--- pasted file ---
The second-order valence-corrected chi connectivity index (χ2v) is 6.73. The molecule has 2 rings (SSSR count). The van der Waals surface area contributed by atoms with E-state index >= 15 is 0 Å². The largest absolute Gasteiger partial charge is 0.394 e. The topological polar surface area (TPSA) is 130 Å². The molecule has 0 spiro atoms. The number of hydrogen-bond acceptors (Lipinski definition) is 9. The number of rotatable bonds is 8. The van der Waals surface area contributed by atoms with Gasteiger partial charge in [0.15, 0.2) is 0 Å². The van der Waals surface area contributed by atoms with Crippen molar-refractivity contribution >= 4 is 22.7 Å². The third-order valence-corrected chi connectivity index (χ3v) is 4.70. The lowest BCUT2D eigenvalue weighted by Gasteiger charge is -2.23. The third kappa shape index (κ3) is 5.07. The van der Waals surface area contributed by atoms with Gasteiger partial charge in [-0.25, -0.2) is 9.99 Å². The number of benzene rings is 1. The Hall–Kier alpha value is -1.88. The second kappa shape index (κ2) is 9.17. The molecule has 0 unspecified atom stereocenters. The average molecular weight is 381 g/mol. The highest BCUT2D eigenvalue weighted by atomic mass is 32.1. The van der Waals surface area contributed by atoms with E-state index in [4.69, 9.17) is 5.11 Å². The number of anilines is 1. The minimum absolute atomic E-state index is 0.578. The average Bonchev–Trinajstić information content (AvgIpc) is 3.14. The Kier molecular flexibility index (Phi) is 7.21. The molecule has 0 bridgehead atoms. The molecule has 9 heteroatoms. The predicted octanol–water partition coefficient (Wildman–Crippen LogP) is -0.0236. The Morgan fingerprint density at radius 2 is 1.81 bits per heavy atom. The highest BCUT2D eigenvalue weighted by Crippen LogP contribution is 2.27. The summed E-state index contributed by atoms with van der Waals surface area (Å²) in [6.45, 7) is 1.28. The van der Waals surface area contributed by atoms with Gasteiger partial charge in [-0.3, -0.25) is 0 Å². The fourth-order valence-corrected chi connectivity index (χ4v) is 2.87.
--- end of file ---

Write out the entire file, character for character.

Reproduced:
The second-order valence-corrected chi connectivity index (χ2v) is 6.73. The molecule has 2 rings (SSSR count). The van der Waals surface area contributed by atoms with E-state index >= 15 is 0 Å². The largest absolute Gasteiger partial charge is 0.394 e. The topological polar surface area (TPSA) is 130 Å². The molecule has 0 spiro atoms. The number of hydrogen-bond acceptors (Lipinski definition) is 9. The number of rotatable bonds is 8. The van der Waals surface area contributed by atoms with Gasteiger partial charge in [0.15, 0.2) is 0 Å². The van der Waals surface area contributed by atoms with Crippen molar-refractivity contribution >= 4 is 22.7 Å². The third-order valence-corrected chi connectivity index (χ3v) is 4.70. The lowest BCUT2D eigenvalue weighted by Gasteiger charge is -2.23. The third kappa shape index (κ3) is 5.07. The van der Waals surface area contributed by atoms with Gasteiger partial charge in [-0.25, -0.2) is 9.99 Å². The number of benzene rings is 1. The Hall–Kier alpha value is -1.88. The second kappa shape index (κ2) is 9.17. The molecule has 0 unspecified atom stereocenters. The average molecular weight is 381 g/mol. The highest BCUT2D eigenvalue weighted by atomic mass is 32.1. The van der Waals surface area contributed by atoms with E-state index in [4.69, 9.17) is 5.11 Å². The number of anilines is 1. The minimum absolute atomic E-state index is 0.578. The average Bonchev–Trinajstić information content (AvgIpc) is 3.14. The Kier molecular flexibility index (Phi) is 7.21. The molecule has 0 bridgehead atoms. The molecule has 9 heteroatoms. The predicted octanol–water partition coefficient (Wildman–Crippen LogP) is -0.0236. The Morgan fingerprint density at radius 2 is 1.81 bits per heavy atom. The highest BCUT2D eigenvalue weighted by Crippen LogP contribution is 2.27. The summed E-state index contributed by atoms with van der Waals surface area (Å²) in [6.45, 7) is 1.28. The van der Waals surface area contributed by atoms with Gasteiger partial charge in [-0.3, -0.25) is 0 Å². The fourth-order valence-corrected chi connectivity index (χ4v) is 2.87.